WNA testifies on behalf of Senate Bill 147

MADISON – WNA Executive Director Beth Bennett testified today in front of the Senate Committee on Government Operations, Technology and Consumer Protection in support of SB 147.

The bill would allow newspapers to send public notice affidavits via email and would provide a limited exception to the public notice eligibility requirements in order to address the unique circumstances of Wisconsin’s only island municipality. Its Assembly companion AB 112 received unanimous support last month from the Assembly Judiciary Committee.

Bennett’s testimony is as follows:

I want to thank Chairman Stroebel for hearing Senate Bill 147 today and I urge support for this commonsense measure. I also want to thank Senator Jacque for sponsoring this bill and working with the Wisconsin Newspaper Association and our member the Washington Island Observer toward passage of SB 147.

Beth Bennett
Beth Bennett

SB 147 has two important updates to public notice laws in Wisconsin. The first expands the definition of a newspaper eligible to print public notices to address the unique circumstances of Washington Island. Current law requires a paper of record to be published at least on a weekly basis. The Washington Island Observer is an award-winning newspaper that includes robust local news coverage. However, during the winter months, the population of the island and local activity decreases significantly due to access issues. It makes sense that the Observer would reduce its publication schedule during this time. It also makes sense to create this limited exception to the publication requirement to accommodate the incredibly unique circumstances of Wisconsin’s only island municipality.

SB 147 also allows for affidavits for proof of publication to be sent electronically. Currently, newspapers are required to send the affidavits — which includes an actual copy of a legal notice that is clipped from the paper — via U.S. mail. SB 147 will allow newspapers to create a PDF of the clipping and send the affidavit via email.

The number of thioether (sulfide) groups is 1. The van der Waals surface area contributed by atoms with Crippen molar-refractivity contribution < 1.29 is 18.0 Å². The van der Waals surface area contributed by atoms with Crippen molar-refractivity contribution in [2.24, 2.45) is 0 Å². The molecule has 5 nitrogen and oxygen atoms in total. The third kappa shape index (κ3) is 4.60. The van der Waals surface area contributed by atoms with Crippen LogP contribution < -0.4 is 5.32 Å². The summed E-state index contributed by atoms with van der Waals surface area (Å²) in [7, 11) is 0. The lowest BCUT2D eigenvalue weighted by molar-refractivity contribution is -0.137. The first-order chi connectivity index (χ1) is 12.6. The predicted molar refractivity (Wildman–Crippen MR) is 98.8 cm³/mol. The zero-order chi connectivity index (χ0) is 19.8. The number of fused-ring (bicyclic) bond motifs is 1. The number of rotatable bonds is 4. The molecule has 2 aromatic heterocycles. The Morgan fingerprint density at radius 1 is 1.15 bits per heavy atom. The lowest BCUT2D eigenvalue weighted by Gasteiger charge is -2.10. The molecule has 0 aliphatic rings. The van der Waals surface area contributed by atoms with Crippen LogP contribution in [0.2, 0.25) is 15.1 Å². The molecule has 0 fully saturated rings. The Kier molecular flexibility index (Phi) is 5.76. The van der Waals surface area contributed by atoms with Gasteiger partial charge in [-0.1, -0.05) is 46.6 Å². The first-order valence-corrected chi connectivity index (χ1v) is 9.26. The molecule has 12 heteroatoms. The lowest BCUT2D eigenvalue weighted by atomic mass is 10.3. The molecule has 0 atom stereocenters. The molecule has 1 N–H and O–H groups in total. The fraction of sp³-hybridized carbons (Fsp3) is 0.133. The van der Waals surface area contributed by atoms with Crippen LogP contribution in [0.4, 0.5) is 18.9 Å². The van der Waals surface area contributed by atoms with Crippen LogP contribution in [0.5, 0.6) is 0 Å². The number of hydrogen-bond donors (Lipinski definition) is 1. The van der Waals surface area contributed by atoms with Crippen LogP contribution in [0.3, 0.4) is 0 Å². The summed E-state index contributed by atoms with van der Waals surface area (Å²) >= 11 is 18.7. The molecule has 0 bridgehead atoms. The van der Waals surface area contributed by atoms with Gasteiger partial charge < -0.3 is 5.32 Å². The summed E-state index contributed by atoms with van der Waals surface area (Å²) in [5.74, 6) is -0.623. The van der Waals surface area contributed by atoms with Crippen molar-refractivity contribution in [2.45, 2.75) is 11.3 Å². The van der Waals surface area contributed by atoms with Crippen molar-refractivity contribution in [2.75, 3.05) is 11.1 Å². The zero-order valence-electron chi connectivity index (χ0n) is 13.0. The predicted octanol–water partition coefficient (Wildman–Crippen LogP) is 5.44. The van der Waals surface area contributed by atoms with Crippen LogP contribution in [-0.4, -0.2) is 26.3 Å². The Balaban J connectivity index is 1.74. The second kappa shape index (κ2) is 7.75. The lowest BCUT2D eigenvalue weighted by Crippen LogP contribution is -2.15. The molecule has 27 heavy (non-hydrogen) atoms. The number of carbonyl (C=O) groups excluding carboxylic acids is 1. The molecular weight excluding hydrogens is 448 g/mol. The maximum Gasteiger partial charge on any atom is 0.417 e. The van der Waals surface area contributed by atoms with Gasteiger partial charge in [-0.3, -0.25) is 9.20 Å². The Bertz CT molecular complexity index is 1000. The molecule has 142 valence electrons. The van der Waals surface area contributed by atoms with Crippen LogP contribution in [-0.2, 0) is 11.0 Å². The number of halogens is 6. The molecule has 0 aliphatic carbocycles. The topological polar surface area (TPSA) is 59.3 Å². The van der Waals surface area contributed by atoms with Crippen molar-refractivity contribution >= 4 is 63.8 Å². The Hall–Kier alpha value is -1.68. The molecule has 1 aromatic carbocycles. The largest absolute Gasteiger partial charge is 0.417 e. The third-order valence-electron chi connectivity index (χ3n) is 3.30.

Both changes keep Wisconsin’s public notice laws up to date and continues newspapers’ long-standing tradition of serving as a critically important independent reporter between units of government and the taxpayers.

While notice publication in newspapers has been a constant and reliable third-party check on governmental actors for generations, Wisconsin’s publishers have worked to continually adapt public notice requirements to ensure the broadest dissemination of public information. Since 2005, the WNA has been digitally archiving all public notices published in Wisconsin, making them publicly available online at WisconsinPublicNotices.org. This online clearinghouse of notices is offered at no additional cost to governmental and private entities required to publish public notices.

The Wisconsin Newspaper Association is committed to providing the necessary verification, certification and archiving that ensures individuals and taxpayers rights are protected and preserved. On behalf of the 221 WNA member newspapers, I would again like to thank Rep. Kitchens for authoring this bill and I urge you to support SB 147.